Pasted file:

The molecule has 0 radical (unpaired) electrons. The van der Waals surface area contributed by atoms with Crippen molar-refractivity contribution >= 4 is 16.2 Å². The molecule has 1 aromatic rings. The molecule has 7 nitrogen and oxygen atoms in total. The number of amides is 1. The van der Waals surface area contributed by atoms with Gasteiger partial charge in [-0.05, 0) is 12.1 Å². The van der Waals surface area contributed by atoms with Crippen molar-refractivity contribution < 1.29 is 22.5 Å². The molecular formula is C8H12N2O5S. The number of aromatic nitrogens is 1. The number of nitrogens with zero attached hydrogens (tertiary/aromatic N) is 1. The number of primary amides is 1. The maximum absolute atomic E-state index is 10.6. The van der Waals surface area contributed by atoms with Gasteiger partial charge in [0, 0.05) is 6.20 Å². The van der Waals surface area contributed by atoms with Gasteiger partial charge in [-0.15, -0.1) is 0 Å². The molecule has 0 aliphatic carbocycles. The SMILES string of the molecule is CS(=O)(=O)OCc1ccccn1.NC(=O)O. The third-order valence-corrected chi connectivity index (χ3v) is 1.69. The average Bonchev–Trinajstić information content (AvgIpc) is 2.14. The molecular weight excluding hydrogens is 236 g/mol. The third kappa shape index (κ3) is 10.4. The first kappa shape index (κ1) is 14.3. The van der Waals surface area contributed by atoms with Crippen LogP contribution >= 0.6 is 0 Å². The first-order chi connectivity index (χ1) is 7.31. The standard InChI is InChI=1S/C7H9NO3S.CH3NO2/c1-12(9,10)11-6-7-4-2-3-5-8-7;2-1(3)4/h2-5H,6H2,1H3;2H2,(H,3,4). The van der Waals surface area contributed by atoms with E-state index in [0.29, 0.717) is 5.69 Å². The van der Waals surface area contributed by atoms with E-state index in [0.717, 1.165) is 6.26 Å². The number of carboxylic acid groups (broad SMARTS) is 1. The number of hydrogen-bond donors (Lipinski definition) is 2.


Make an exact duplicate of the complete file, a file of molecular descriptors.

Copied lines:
The molecule has 0 radical (unpaired) electrons. The van der Waals surface area contributed by atoms with Crippen molar-refractivity contribution >= 4 is 16.2 Å². The molecule has 1 aromatic rings. The molecule has 7 nitrogen and oxygen atoms in total. The number of amides is 1. The van der Waals surface area contributed by atoms with Gasteiger partial charge in [-0.05, 0) is 12.1 Å². The van der Waals surface area contributed by atoms with Crippen molar-refractivity contribution < 1.29 is 22.5 Å². The molecular formula is C8H12N2O5S. The number of aromatic nitrogens is 1. The number of nitrogens with zero attached hydrogens (tertiary/aromatic N) is 1. The number of primary amides is 1. The maximum absolute atomic E-state index is 10.6. The van der Waals surface area contributed by atoms with Gasteiger partial charge in [0, 0.05) is 6.20 Å². The van der Waals surface area contributed by atoms with Gasteiger partial charge in [-0.15, -0.1) is 0 Å². The molecule has 0 aliphatic carbocycles. The SMILES string of the molecule is CS(=O)(=O)OCc1ccccn1.NC(=O)O. The third-order valence-corrected chi connectivity index (χ3v) is 1.69. The average Bonchev–Trinajstić information content (AvgIpc) is 2.14. The molecular weight excluding hydrogens is 236 g/mol. The third kappa shape index (κ3) is 10.4. The first kappa shape index (κ1) is 14.3. The van der Waals surface area contributed by atoms with Crippen LogP contribution >= 0.6 is 0 Å². The first-order chi connectivity index (χ1) is 7.31. The standard InChI is InChI=1S/C7H9NO3S.CH3NO2/c1-12(9,10)11-6-7-4-2-3-5-8-7;2-1(3)4/h2-5H,6H2,1H3;2H2,(H,3,4). The van der Waals surface area contributed by atoms with E-state index in [0.29, 0.717) is 5.69 Å². The van der Waals surface area contributed by atoms with E-state index in [0.717, 1.165) is 6.26 Å². The number of carboxylic acid groups (broad SMARTS) is 1. The number of hydrogen-bond donors (Lipinski definition) is 2.